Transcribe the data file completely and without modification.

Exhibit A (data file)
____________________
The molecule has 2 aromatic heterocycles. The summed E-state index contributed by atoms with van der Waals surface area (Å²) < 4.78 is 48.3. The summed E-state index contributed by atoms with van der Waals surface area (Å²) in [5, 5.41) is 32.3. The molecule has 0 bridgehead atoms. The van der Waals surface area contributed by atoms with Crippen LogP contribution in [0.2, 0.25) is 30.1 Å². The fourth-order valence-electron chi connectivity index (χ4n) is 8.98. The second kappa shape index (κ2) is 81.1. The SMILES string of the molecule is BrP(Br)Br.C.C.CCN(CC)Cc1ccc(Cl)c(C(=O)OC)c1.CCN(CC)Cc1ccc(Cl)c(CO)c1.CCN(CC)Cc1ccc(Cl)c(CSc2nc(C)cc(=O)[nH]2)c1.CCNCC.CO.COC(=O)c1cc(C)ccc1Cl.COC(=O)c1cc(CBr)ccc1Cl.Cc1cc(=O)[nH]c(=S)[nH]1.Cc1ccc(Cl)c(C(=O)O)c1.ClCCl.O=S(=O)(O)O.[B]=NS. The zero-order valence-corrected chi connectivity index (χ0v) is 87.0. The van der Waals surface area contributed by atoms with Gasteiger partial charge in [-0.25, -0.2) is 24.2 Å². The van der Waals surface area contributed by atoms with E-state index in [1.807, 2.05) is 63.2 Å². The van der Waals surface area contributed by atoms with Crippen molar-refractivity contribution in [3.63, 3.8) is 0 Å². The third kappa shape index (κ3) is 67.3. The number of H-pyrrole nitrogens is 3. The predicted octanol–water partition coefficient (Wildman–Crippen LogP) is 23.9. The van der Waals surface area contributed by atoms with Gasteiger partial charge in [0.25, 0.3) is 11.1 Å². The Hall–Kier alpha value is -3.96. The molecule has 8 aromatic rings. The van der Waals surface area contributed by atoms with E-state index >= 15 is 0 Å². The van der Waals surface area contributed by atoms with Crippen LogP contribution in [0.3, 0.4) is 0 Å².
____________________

The molecule has 2 aromatic heterocycles. The summed E-state index contributed by atoms with van der Waals surface area (Å²) < 4.78 is 48.3. The summed E-state index contributed by atoms with van der Waals surface area (Å²) in [5, 5.41) is 32.3. The molecule has 0 bridgehead atoms. The van der Waals surface area contributed by atoms with Crippen LogP contribution in [0.2, 0.25) is 30.1 Å². The fourth-order valence-electron chi connectivity index (χ4n) is 8.98. The second kappa shape index (κ2) is 81.1. The SMILES string of the molecule is BrP(Br)Br.C.C.CCN(CC)Cc1ccc(Cl)c(C(=O)OC)c1.CCN(CC)Cc1ccc(Cl)c(CO)c1.CCN(CC)Cc1ccc(Cl)c(CSc2nc(C)cc(=O)[nH]2)c1.CCNCC.CO.COC(=O)c1cc(C)ccc1Cl.COC(=O)c1cc(CBr)ccc1Cl.Cc1cc(=O)[nH]c(=S)[nH]1.Cc1ccc(Cl)c(C(=O)O)c1.ClCCl.O=S(=O)(O)O.[B]=NS. The zero-order valence-corrected chi connectivity index (χ0v) is 87.0. The van der Waals surface area contributed by atoms with Gasteiger partial charge in [-0.25, -0.2) is 24.2 Å². The van der Waals surface area contributed by atoms with E-state index in [1.807, 2.05) is 63.2 Å². The van der Waals surface area contributed by atoms with Crippen molar-refractivity contribution in [3.63, 3.8) is 0 Å². The third kappa shape index (κ3) is 67.3. The number of H-pyrrole nitrogens is 3. The predicted octanol–water partition coefficient (Wildman–Crippen LogP) is 23.9. The van der Waals surface area contributed by atoms with Gasteiger partial charge in [0.25, 0.3) is 11.1 Å². The Hall–Kier alpha value is -3.96. The molecule has 8 aromatic rings. The van der Waals surface area contributed by atoms with E-state index >= 15 is 0 Å². The van der Waals surface area contributed by atoms with Crippen LogP contribution in [0.3, 0.4) is 0 Å².